March 9, 2011

One Step Closer to Understanding Autism

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Researchers identify genetic variations associated with increased risk of autism

(dailyRx News) The causes and risk factors of autism spectrum disorders remain largely unknown. Be that as it may, researchers recently uncovered new information about the genetic roots of the disorders.

A team of researchers from around the United States discovered several new genes and genomic variants that may contribute to the development of autism. Even though these gene alterations are fairly rare, they appear to mainly isrupt other genes that are important for brain development and nerve signaling.

dailyrx Insight: Your child's genes play a huge role in developing autism.

According to senior author Peter S. White, Ph.D., a molecular geneticist and director of the Center for Biomedical Informatics at The Children's Hospital of Philadelphia, this study is the first to show a significant connection between genomic variants in autism and both synaptic function (how nerve cells communicate with other nerve cells) and neurotransmission (how chemical messengers carry the signals of nerve cells).

In two sinvolving more than 1,500 autistic children, researchers compared the genetic makeup of children with autism to the genetic makeup of healthy children. The researchers were looking for specific gene variants (called copy number variations, or CNVs) that appear in the genomes of autistic people and their families, but not in the healthy children.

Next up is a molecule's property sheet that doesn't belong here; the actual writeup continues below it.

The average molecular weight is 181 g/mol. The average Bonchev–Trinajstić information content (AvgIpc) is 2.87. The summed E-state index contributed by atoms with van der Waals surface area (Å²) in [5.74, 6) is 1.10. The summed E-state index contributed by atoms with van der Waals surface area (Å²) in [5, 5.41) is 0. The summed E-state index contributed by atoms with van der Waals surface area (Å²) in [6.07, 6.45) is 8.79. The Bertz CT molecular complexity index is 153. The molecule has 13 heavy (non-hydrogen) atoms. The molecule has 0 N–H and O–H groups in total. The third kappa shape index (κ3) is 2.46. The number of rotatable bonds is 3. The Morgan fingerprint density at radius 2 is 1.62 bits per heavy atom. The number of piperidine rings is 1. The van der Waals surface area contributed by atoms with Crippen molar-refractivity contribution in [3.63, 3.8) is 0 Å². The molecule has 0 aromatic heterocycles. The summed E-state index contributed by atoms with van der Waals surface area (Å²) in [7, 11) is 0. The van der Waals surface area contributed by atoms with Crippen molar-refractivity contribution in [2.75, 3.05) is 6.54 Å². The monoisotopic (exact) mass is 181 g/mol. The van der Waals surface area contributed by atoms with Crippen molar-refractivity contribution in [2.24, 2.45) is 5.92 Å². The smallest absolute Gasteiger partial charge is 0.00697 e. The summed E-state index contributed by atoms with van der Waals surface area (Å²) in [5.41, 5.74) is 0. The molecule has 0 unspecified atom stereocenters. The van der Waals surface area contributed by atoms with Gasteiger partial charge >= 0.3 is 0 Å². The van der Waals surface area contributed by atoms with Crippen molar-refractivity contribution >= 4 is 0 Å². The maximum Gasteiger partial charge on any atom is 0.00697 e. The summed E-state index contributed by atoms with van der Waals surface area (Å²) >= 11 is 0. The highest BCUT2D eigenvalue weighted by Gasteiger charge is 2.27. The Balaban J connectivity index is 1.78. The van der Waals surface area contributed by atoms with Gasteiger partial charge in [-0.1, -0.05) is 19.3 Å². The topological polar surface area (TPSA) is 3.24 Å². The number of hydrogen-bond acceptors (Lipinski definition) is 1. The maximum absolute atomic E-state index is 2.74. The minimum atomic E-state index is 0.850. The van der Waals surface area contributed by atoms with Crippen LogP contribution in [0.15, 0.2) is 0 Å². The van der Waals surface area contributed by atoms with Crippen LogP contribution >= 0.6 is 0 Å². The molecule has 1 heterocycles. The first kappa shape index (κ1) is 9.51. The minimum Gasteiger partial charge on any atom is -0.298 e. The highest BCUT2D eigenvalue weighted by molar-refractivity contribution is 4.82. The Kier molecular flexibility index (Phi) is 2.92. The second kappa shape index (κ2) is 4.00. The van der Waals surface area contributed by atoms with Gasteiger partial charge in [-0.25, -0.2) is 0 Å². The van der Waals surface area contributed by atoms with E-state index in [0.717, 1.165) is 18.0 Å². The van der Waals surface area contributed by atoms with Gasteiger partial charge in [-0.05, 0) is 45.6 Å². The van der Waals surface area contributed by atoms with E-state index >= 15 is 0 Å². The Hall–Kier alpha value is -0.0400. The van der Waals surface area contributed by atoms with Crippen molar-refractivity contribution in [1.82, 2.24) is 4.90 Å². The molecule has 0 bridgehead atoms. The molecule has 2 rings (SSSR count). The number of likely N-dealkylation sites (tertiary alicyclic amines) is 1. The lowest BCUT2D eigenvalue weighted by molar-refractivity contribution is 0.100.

Rather than looking for smaller genetic alterations that are associated with risk for autism (as past researchers have done), Dr. White and colleagues considered whether groups of genes (these CNVs) were related to an increased risk of autism.

They found that the CNVs that they identified did play an important role in brain development. As such, co-author and child psychiatrist Josephine Elia, M.D., hopes that these genes will provide information on how to develop new ways to diagnose and treat children with autism.

As these research findings were supported by two different studies of human subjects as well as mouse models, the researchers are confident that these genetic variations and the pathways with which they are associated are prime targets for further research. Finding out more about the role of these genetic variations could lead to gene-based diagnostic tests and even drug treatments. However, because of the number of genes involved, researchers face a much bigger challenge than if only a few genes were involved, adds Dr. White.

In the United States, the prevalence of autism spectrum disorders is increasing. However, it is unclear whether the increased rates of autism are due to broader definitions of the disorder, improved diagnostic testing, or an actual increase in the incidence. An average of one in 110 children have an autism spectrum disorder.

Although there is not a single protocol that works for treating all children with autism, many autistic children respond well to highly structured behavioral programs. Some recommended behavioral interventions include applied behavioral analysis, floor time therapy, speech therapy, sensory integration therapy.

The results of the research by White and colleagues is published in the journal Molecular Psychiatry.

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Last Updated:
March 10, 2011